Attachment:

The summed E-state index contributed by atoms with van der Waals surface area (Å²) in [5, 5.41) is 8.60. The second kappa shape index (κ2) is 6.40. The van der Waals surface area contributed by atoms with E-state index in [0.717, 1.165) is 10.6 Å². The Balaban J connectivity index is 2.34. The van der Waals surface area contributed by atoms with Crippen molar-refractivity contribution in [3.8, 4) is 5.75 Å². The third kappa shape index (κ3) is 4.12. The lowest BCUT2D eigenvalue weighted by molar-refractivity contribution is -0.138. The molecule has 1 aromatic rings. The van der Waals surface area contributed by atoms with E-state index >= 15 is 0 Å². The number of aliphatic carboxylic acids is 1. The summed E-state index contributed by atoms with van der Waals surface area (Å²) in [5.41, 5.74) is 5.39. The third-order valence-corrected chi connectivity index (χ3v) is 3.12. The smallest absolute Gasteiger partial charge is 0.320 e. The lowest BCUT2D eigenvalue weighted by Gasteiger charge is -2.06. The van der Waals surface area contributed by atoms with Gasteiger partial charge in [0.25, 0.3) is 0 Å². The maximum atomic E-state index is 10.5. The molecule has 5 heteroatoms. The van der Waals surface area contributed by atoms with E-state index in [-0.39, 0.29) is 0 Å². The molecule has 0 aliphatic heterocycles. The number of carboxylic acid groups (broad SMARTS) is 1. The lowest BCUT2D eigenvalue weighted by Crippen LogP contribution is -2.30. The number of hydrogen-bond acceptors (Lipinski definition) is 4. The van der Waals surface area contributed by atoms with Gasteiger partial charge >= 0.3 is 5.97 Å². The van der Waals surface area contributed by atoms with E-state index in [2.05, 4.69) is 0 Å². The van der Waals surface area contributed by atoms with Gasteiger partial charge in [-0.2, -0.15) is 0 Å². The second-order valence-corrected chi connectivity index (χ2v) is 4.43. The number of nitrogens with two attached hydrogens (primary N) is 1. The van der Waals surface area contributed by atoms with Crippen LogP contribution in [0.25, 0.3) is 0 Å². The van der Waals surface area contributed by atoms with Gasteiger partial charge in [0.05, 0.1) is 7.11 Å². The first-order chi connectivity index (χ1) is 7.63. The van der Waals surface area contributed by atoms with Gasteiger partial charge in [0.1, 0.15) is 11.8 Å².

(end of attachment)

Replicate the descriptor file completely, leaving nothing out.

The summed E-state index contributed by atoms with van der Waals surface area (Å²) in [5, 5.41) is 8.60. The second kappa shape index (κ2) is 6.40. The van der Waals surface area contributed by atoms with E-state index in [0.717, 1.165) is 10.6 Å². The Balaban J connectivity index is 2.34. The van der Waals surface area contributed by atoms with Crippen molar-refractivity contribution in [3.8, 4) is 5.75 Å². The third kappa shape index (κ3) is 4.12. The lowest BCUT2D eigenvalue weighted by molar-refractivity contribution is -0.138. The molecule has 1 aromatic rings. The van der Waals surface area contributed by atoms with E-state index >= 15 is 0 Å². The number of aliphatic carboxylic acids is 1. The summed E-state index contributed by atoms with van der Waals surface area (Å²) in [5.41, 5.74) is 5.39. The third-order valence-corrected chi connectivity index (χ3v) is 3.12. The smallest absolute Gasteiger partial charge is 0.320 e. The lowest BCUT2D eigenvalue weighted by Gasteiger charge is -2.06. The van der Waals surface area contributed by atoms with Gasteiger partial charge in [0.25, 0.3) is 0 Å². The maximum atomic E-state index is 10.5. The molecule has 5 heteroatoms. The van der Waals surface area contributed by atoms with E-state index in [-0.39, 0.29) is 0 Å². The molecule has 0 aliphatic heterocycles. The number of carboxylic acid groups (broad SMARTS) is 1. The lowest BCUT2D eigenvalue weighted by Crippen LogP contribution is -2.30. The number of hydrogen-bond acceptors (Lipinski definition) is 4. The van der Waals surface area contributed by atoms with Gasteiger partial charge >= 0.3 is 5.97 Å². The van der Waals surface area contributed by atoms with E-state index in [2.05, 4.69) is 0 Å². The van der Waals surface area contributed by atoms with Gasteiger partial charge in [-0.2, -0.15) is 0 Å². The second-order valence-corrected chi connectivity index (χ2v) is 4.43. The number of nitrogens with two attached hydrogens (primary N) is 1. The van der Waals surface area contributed by atoms with Crippen LogP contribution in [0.25, 0.3) is 0 Å². The van der Waals surface area contributed by atoms with Gasteiger partial charge in [0.05, 0.1) is 7.11 Å². The first-order chi connectivity index (χ1) is 7.63. The van der Waals surface area contributed by atoms with Gasteiger partial charge in [0.1, 0.15) is 11.8 Å².